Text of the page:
The World Bank and the International Finance Corporation (IFC) have announced that Egypt has jumped eight ranks in the Doing Business 2019 report, presented under the theme “Training for Reform”.
The report monitored Egypt’s reforms to improve the investment climate and streamline procedures in five areas, namely the “establishment of companies, access to credit, the protection of small investors, the payment of taxes and the settlement of insolvency cases”, to help create jobs opportunities, attract investment, and improve the competitiveness of the economy.
The report mentioned that the implemented reforms were the largest in Egypt in one year over the last decade, and the second largest number of reforms implemented by a MENA country in 2018. Egypt also had the largest number of reforms in 2018, compared to other Arab countries, said the report.
The report said that Egypt increased the ability of projects to obtain financing by issuing the Movable Safeguards Law, which allows for first-time companies to obtain financing by guarantee of movables. Egypt also enhanced the protection of small investors through amendments to the Companies Law and its executive regulations, it added.
Starting business projects in Egypt has been facilitated by abolishing the requirement of obtaining a bank certificate, and establishing the one-window system to complete required procedures in 11 days instead of 16 days, it said.
Egypt facilitated access to credit by strengthening the rights of borrowers and lenders. It also strengthened the rights of the minority shareholders by obligating companies to increase transparency, and conducting tax reforms, according to the report.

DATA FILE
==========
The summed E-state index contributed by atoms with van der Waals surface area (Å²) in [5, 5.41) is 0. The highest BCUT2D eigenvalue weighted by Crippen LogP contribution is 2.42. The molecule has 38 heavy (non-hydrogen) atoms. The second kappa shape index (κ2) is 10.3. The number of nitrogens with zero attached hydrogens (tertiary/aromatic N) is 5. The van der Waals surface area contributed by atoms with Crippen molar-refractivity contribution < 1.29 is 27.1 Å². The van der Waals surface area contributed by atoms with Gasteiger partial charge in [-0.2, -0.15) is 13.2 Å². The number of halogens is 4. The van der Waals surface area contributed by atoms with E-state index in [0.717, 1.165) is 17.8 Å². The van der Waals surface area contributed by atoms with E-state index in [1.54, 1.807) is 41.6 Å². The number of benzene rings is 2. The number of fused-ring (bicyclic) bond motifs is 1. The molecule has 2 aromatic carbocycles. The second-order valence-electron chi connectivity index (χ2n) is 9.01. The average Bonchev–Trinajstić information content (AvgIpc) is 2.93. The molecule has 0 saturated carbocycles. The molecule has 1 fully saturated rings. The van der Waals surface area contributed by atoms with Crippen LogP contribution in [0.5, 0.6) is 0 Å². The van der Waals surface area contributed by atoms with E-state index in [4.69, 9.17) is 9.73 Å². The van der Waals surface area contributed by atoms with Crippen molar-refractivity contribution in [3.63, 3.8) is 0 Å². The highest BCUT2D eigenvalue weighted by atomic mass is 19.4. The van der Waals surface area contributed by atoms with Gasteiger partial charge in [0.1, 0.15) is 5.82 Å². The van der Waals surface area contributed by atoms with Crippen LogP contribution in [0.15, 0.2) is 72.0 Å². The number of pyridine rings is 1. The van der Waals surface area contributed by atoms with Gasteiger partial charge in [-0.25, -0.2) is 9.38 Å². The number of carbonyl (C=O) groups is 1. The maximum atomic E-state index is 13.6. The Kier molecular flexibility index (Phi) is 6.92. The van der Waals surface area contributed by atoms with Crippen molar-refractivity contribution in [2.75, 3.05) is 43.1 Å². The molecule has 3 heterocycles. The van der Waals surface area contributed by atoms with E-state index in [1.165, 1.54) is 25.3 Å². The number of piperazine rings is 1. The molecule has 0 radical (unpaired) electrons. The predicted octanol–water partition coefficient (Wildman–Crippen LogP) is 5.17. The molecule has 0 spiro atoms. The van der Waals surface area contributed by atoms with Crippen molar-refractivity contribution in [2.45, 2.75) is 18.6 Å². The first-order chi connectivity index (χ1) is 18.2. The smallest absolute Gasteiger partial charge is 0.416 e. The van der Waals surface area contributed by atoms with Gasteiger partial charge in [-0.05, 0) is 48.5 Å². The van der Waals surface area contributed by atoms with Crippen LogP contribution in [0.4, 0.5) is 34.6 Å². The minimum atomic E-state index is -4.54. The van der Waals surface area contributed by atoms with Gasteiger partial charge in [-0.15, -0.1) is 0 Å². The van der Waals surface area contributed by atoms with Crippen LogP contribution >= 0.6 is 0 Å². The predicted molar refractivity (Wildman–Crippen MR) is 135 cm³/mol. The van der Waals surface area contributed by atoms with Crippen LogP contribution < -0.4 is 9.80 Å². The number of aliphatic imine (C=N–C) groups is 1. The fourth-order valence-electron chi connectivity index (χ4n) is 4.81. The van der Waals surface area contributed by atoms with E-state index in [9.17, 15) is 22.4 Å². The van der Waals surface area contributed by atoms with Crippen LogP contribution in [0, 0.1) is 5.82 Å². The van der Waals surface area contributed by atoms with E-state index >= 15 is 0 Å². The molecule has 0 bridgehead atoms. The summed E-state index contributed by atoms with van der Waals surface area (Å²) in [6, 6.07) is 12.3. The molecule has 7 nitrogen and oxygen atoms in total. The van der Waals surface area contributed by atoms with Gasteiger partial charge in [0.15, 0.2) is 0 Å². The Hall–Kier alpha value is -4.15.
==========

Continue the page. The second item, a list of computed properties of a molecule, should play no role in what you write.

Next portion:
Egypt facilitated the settlement of insolvency by applying a reorganization mechanism for insolvent companies, allowing debtors to initiate reorganization proceedings, and granting creditors greater participation in the proceedings, the report mentioned.
Egypt has performed well in the area of building permits. The cost of completing all the procedures required to obtain a license to construct a warehouse is only 1.6 percent of the warehouse value, compared to an average of 4.7 percent in other Middle East and North Africa countries, the report said.
Egypt advanced 30 ranks on the 2019 credit index, ranking 60 instead of 90 in the 2018 report, Investment Minister Sahar Nasr said.
Egypt’s position on the insolvency settlement index improved by 14 ranks, from 115 in 2018 to 101 in this year’s report.
Egypt advanced on the small investor protection index by nine ranks, ranking 72 in 2019 instead of 81 in 2018’s report.
Egypt’s ranking on the tax payment index rose to the 159th place, compared to 167th in the 2018 report, advancing by eight ranks.
Egypt’s position on the cross-border trade index improved by one position to 170, instead of 171 in 2018’s report.
The report monitors the reform measures implemented until April 2018, said Nasr, expecting more reforms to positively affect Egypt’s position in next year’s report.
“The remarkable acceleration in the pace of reform of business processes in Egypt is a sign of optimism for the country’s commitment to entrepreneurship and empowering private sector institutions,” acting World Bank Country Director for Egypt, Yemen and Djibouti Samia Msadek said.
“We look forward to continued efforts in order to adopt fair, transparent and efficient regulatory practices to stimulate private sector-led job creation efforts,” Msadek added.
Edited translation from Al-Masry Al-Youm